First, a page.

Who's to blame for this mess?

Britain and the US and the whole g*& d*&^ Anglo world, of course!!!

## Employment numbers

So, is today's unemployment report good news or bad news? The answer is neither of the above; it is actually irrelevant. The reason for this are two words: "Seasonally adjusted". The numbers that come out this month and next, the numbers that the media will all jump upon, will get revised next month and again the month after. Historically, November and December have large, very large downward revisions.

(Keep in mind that the Household survey, which is what they use to calculate the unemployment rate does not get revised. So the 8.6% number is already final.)

Last year, the initial job numbers were downgraded by 483,000 jobs by the time they were finalized. The 2009 numbers were downgraded a whopping 1,299,000 jobs. In 2008 it was revised by 412,000 downwards, and in 2007 it went down 430,000. So, the numbers that came out today will very likely be downgraded by at least 300,000, more likely by 400,000 or more. Combine the two and we are talking about the numbers between now and the end of the year probably being wrong by a combined 850,000 jobs.

The media, of course, rarely go back and correct the record. Here is a chart of monthly revisions. Novembers are unrevised, last month has had its first revision, and September's numbers are final. Here is a graph showing the size and direction of the revisions over the last few years:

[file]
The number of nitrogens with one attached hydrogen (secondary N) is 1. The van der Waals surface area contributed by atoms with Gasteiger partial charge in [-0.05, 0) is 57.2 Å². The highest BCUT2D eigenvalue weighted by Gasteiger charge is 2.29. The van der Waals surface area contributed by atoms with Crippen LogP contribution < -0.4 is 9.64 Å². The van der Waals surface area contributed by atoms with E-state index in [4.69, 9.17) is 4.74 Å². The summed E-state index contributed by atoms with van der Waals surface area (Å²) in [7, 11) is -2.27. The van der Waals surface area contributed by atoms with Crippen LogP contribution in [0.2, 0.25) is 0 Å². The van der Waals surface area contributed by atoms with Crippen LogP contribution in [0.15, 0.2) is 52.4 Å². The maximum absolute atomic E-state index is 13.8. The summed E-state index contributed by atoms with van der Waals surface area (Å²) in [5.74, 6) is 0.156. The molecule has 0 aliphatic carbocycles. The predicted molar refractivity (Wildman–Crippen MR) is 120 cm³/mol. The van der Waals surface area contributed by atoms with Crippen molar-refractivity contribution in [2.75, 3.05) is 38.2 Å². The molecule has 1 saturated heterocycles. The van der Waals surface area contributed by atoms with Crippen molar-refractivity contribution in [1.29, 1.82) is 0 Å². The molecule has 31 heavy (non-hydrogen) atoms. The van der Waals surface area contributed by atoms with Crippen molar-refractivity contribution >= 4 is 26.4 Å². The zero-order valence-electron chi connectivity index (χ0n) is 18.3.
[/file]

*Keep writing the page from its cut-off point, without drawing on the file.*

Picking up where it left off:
So, taking into account that the numbers will likely be completely changed over the next two months, the how do the numbers look? We now have as many jobs (Household survey) in the country as we had in June, 2009...and February, 2005. In other words, there are no more jobs in the country today than there were almost 6 years ago. The Employer survey looks worse. We have the same number of jobs today as in May, 2009...and October, 2004. Celebrate!

Here's the graph showing a slow but steady increase in employment on both the Household and the Employment series:

So, we'll have the real November and December numbers solidified on the first Friday of March. Until then, take these with a big lump of pink Himalayan salt.

## Do the work

Instapundit...

I was just discussing this very thing with the 11-year-old today:

Almost everyone I know started with crappy jobs like hauling shingles up a ladder, but if you’re not willing to do the crap work chances are you won’t make it that far. There are lots of jobs advertised but there are lots more that aren’t.

She mentioned that she and a friend were naming jobs they wouldn't want when they get older; she mentioned working in a fast-food restaurant. I pointed out that they were actually okay jobs; that they were good for an entry level; that often if you work hard at one, you can get promoted relatively quickly; that they often have reasonably good benefits; and that people want to know you can do the awful jobs before you can get a better one.

I also pointed out that it was a good second job when you were just starting out. I told her that you often have to take a job that doesn't pay enough when you begin. It might be in your dream line of work at your dream company, but you are still getting paid bupkis. You take it, hoping that you will get promoted and move towards the job you really want. In that case, you often need to work two jobs. So, don that polyester uniform and pay the rent!

## Herman Cain

Good bye and good riddance.

Did he really think he could run for President while keeping his 13-year extra-marital affair secret?

What an egotistical horse's ass.

What a colossal waste of everyone's time.  Not to mention those poor saps who worked on his campaign or donated money.

Again, good riddance!